difficult. I've been with LJ for six years now, having opened my account
here on 1 January 2009, but whether I try the mobile LJ site, sign up for
another blogging platform, or give up blogging altogether, is a decision I
won't make in a rush. Many of you keep up with my news by other means
anyway, so maybe it won't be a huge loss if I leave LJ Land, much as I have
enjoyed writing here over the years.

With this in mind, I'll say bye for now, not yet knowing whether it's "bye
forever" to this mixed bouquet!

News at last before Christmas

Hi, folks! It's ages since I posted to this here LJ, sometimes due to sheer laziness, sometimes due to quite a few things going on, but here I am now at last, with a news update just before Christmas! If you're interested in the things-going-on side of my life, read on to find out more about that!

I'm pleased to be able to tell you that I'm in very good health as I write this. My head seems to be pretty much healed now, with the sensitivity I had to heat and tiredness and prolonged standing up being very rare these days. I have had occasional coughs and sore throats over the past couple of months, but thankfully they never really developed. My Dad hasn't been so lucky: the nerve pain after his attack of shingles in the summer still hasn't gone away, and he got bad side-effects from every medication our GP prescribed for him, so by November he was pretty run down, with no appetite and energy and also still with nerve pain, and that lasted a few weeks, but thankfully he's recovering now in spite of the pain still not quite being gone. Now my parents and I can enjoy Christmas food, although Christmas 2014 will be alcohol-free for us, as I'm not allowed alcohol with my anti-epilepsy medication, my Dad should probably avoid it after recent stomach problems caused by anti-pain medication, and my Mum doesn't drink much alcohol anyway so going without it is no problem for her.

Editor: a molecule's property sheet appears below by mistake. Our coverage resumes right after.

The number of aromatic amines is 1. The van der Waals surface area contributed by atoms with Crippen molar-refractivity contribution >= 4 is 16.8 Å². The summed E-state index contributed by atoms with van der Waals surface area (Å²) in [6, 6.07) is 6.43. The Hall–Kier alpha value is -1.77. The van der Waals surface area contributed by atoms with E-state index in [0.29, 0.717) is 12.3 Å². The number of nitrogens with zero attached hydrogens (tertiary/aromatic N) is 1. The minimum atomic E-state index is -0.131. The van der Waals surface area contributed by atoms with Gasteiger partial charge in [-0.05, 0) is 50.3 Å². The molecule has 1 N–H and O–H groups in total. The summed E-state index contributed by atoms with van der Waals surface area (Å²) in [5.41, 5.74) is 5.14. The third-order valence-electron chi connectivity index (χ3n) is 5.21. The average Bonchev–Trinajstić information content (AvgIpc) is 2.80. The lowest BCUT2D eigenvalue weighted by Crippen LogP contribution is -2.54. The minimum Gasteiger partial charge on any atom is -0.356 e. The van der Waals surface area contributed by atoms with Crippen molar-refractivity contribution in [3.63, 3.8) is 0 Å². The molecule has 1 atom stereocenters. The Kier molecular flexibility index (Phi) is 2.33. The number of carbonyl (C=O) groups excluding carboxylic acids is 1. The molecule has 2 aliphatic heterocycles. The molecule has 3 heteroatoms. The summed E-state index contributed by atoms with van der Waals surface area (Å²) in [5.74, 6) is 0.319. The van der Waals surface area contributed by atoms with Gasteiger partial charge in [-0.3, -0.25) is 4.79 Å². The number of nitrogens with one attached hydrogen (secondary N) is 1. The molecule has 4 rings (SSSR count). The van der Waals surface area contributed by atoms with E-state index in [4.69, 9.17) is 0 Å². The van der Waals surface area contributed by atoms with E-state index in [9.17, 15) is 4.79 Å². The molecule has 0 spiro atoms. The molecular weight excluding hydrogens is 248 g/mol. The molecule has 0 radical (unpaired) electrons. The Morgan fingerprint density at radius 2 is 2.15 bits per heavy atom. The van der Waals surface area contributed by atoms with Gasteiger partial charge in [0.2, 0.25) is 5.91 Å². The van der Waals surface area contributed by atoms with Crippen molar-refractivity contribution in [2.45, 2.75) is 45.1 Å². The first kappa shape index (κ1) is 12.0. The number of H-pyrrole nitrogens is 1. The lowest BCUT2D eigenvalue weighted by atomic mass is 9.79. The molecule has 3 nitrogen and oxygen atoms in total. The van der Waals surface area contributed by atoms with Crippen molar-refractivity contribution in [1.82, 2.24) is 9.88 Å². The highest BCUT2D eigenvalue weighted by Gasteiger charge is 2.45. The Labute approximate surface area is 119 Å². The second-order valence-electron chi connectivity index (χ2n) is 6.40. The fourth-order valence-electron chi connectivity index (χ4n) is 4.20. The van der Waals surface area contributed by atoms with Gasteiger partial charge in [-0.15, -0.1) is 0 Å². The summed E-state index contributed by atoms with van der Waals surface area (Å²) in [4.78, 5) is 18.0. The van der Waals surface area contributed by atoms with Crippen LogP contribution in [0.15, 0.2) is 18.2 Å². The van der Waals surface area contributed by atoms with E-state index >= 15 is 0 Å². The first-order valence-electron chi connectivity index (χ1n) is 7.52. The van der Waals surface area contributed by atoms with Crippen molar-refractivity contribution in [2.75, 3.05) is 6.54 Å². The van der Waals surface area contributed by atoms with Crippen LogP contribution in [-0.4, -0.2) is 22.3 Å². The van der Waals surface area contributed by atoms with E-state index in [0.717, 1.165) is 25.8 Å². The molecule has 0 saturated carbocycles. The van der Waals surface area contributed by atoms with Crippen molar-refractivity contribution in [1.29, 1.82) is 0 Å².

In other news, due to my health mostly being good, life has mostly continued in its normal way for me, includintg Christmas preparations of course. Admittedly, my Dad and I pulled out of the Calais choir's three concerts in early November, where the choir sang just three songs at the end of a longer orchestral performance in three local towns, because neither of us felt well enough, with my throat playing up and my Dad starting to get run down: my Dad only felt up to doing the last of that choir's Christmas concerts, but I sang in all three of them, which went well, although one which we did with a brass band was a bit too long. Neither of us will sing with the choir at the Midnight Mass it has been invited to in Calais tomorrow evening: as the choir did only two rehearsals for this service, with no prior knowledge of what they'll sing, and we weren't available for the first Midnight Mass music practice last Friday, we decided not to be part of the choir for that service, as, speaking for myself, just one rehearsal is not enough to learn something new or unfamiliar and it's possible the choir might sing at least one or two things I don't know tomorrow night. I did sing, as well as being one of the keyboard-players accompanying the congregation's singing, at the Calais Anglican church's annual bilingual carol service last Friday: we decided to have soloists for three verses of the well-known carol "We three kings", but we could only find two male soloists, one being my Dad, so I and the other keyboard-player sung as a duet for the third solo, as the only other soloist we might have recruited already had something to sing in that service, namely the first verse of "Once in royal David's city" at the beginning. As the big chapel in Calais where we had the carol service in 2013 and 2014 is very echoey so it's hard to hear anyone at a distance without some kind of amplification, I got an early Christmas present before the service: since I got a stereo amplifier for my musical keyboard some years ago, we've often talked about getting a microphone to go with it, as one of the amp's speakers has all the necessary sockets for instruments, mikes and so on, and the difficult acoustics in the chapel gave my Dad an excellent excuse to buy me a microphone, which is bound to come in useful for different things in the future, not just carol services, but it was used for the first time by all the readers in the carol service last Friday, plus most of the soloists, and it worked very well. I still have other Christmas presents I know about to look forward to unwrapping on 25 December, but I'll tell you more when I've actually opened them. I've been buying presents for others and sending both Internet and "snail mail" Christmas cards as part of my pre-Christmas preparations, but I've also continued my usual activities to a certain extent. It's been quite a while since I last sent a job application, but I have continued to read job offers, although I am taking a break from that over Christmas and New Year: I've still continued reading, listening to the radio and to music, keeping contact with friends in different ways, and playing games on my computer and my iPhone, though, as usual. Given the time of year it is, I've played more Christmas-themed games on my PC than I do the rest of the year: on my iPhone, I have continued with online games such as DiceWorld and Hanging With Friends and Solara (which I have described in previous entries), as well as making progress with Audio Defence which was released in October (although that game can be frustrating sometimes as it has bugs and these finally led me to reinstall it and I had to start all the challenges again when I did that), plus I now have a working copy of Nebula game on my iPhone 6 (which is a shooting game set in space), and I also bought a game called AudioSpeed a few days ago (where you race spaceships instead of cars but I'm not very good at that as I keep crashing my ship so it explodes before the end of the race). Now that I have personally pretty much finished my own Christmas preparations, I can relax, and perhaps play a few more games and listen to a few special radio shows, before Christmas Day: this year my parents and I are celebrating Christmas quietly alone, without alcohol as I mentioned above, and with lamb instead of turkey this year, but otherwise it'll pretty much be a fairly typical English Christmas, with presents on Christmas morning and festive food later including Christmas pudding and mince pies and Christmas cake. We have not yet decided what we will do for New Year's Eve and my birthday in January yet, but they may well be quiet too.